1961 Major League Baseball season

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This article is about the 1961 Major League Baseball season only. For information on all of baseball, see 1961 in baseball.
President John F. Kennedy throws out first ball in Washington, D.C. at Griffith Stadium on April 10, 1961

The 1961 Major League Baseball season. The New York Yankees defeated the Cincinnati Reds in five games in the World Series. The season is most well known for Yankee teammates Roger Maris and Mickey Mantle's pursuit of Babe Ruth's prestigious 34-year-old single-season home run record of 60. Maris ultimately broke the record when he hit his 61st home run on the final day of the regular season, while Mantle was forced out of the lineup in late-September due to a hip infection and finished with 54 home runs.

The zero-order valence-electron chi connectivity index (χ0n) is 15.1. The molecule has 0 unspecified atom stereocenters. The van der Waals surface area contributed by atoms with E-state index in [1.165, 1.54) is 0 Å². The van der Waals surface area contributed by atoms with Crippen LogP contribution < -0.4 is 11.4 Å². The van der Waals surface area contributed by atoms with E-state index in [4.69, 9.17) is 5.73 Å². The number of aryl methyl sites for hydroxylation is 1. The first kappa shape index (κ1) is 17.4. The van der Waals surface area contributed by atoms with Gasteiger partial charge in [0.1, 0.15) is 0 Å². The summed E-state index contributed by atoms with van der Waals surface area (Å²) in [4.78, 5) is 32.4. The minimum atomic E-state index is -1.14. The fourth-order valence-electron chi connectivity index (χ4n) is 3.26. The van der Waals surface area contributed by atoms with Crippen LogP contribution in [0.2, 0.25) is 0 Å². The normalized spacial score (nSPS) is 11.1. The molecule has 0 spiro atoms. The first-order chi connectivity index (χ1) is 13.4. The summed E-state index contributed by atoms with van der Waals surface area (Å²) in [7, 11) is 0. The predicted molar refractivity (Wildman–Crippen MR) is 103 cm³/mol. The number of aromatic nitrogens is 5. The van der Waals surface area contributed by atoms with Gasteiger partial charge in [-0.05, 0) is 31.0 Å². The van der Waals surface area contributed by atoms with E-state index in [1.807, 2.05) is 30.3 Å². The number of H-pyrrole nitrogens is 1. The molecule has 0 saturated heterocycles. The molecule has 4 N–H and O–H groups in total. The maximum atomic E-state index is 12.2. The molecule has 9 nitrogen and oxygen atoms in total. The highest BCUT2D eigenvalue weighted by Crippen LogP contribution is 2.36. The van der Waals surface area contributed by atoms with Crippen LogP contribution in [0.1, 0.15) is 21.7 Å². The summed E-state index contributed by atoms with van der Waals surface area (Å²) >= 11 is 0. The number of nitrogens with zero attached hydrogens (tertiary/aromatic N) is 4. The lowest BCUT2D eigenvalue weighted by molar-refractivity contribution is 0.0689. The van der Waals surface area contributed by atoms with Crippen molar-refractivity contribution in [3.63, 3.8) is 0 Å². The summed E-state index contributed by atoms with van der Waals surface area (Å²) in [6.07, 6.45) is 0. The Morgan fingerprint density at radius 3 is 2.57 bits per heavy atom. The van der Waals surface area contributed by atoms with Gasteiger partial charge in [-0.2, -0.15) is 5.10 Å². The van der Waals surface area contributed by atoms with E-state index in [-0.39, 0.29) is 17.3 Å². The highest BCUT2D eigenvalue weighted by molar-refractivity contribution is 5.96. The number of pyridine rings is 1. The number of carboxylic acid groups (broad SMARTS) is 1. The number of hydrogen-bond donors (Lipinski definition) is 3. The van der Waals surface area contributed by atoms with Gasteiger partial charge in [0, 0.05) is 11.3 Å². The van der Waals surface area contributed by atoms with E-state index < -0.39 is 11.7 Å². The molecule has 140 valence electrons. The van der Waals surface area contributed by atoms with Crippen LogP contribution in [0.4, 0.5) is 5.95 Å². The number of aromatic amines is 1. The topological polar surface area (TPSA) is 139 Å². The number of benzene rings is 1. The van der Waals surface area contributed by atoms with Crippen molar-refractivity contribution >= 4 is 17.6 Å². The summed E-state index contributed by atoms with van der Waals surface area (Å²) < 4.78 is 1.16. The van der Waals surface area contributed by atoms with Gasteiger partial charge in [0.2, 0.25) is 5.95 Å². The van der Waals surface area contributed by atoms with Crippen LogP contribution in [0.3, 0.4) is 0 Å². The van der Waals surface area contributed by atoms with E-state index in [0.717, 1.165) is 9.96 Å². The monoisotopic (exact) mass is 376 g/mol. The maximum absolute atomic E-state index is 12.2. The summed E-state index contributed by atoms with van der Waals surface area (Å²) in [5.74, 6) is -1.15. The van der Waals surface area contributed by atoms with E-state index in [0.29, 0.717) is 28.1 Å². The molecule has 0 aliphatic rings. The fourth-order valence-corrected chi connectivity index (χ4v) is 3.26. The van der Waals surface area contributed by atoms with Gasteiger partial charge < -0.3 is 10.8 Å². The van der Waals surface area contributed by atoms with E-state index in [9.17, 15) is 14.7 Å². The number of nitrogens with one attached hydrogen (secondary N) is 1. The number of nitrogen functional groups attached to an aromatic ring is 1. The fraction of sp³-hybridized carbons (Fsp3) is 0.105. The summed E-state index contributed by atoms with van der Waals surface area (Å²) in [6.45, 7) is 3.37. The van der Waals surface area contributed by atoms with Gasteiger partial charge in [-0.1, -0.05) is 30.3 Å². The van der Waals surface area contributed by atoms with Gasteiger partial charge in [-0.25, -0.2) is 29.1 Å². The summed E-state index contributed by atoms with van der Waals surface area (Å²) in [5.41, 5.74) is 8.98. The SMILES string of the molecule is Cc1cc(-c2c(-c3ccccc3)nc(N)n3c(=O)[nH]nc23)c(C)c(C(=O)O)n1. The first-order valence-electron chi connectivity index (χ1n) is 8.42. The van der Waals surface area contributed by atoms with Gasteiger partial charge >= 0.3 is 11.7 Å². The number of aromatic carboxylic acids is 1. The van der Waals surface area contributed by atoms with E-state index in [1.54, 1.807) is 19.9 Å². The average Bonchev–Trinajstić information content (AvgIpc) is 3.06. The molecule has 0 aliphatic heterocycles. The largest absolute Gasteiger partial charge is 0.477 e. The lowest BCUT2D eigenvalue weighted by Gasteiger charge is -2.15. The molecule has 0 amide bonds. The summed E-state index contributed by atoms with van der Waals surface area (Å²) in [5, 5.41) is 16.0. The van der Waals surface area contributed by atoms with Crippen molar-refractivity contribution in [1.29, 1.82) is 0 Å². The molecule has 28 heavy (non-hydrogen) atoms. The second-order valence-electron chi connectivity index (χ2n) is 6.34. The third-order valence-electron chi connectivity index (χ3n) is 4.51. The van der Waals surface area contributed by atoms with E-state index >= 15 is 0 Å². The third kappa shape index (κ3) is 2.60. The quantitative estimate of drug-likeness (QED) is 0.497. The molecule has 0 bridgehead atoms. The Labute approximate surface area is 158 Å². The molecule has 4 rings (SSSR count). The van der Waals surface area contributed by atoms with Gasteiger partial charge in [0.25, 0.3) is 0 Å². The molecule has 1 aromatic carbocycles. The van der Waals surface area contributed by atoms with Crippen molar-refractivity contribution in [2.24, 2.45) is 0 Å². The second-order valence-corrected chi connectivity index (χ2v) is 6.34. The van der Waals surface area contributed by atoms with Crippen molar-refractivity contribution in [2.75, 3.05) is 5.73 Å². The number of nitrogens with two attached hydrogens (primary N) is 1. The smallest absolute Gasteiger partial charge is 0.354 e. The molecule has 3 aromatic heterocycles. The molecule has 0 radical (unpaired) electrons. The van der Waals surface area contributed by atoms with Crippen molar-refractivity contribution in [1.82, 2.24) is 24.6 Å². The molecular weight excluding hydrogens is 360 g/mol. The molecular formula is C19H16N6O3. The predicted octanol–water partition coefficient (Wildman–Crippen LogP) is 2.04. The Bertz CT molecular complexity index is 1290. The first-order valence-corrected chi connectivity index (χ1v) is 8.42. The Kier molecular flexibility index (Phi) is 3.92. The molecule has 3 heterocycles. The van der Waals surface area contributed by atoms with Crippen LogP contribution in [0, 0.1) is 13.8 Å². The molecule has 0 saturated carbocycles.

In response to the proposed Continental League, the American League expanded by two teams in the first MLB expansion since 1901. The original Washington Senators moved to Minnesota and became the Minnesota Twins. The American League therefore placed a new team in Washington, also called the Senators. Also, the American League placed a team in Los Angeles called the Los Angeles Angels.

In order to keep its schedule balanced, the American League season was extended by eight games. Previously, teams had played 154 games (22 games per opponent), but from 1961 AL teams would play opponents 18 times each for a total of 162 games. The National League played a 154 game schedule for the final time in 1961 before switching to 162 games when they also expanded to ten teams for the next season.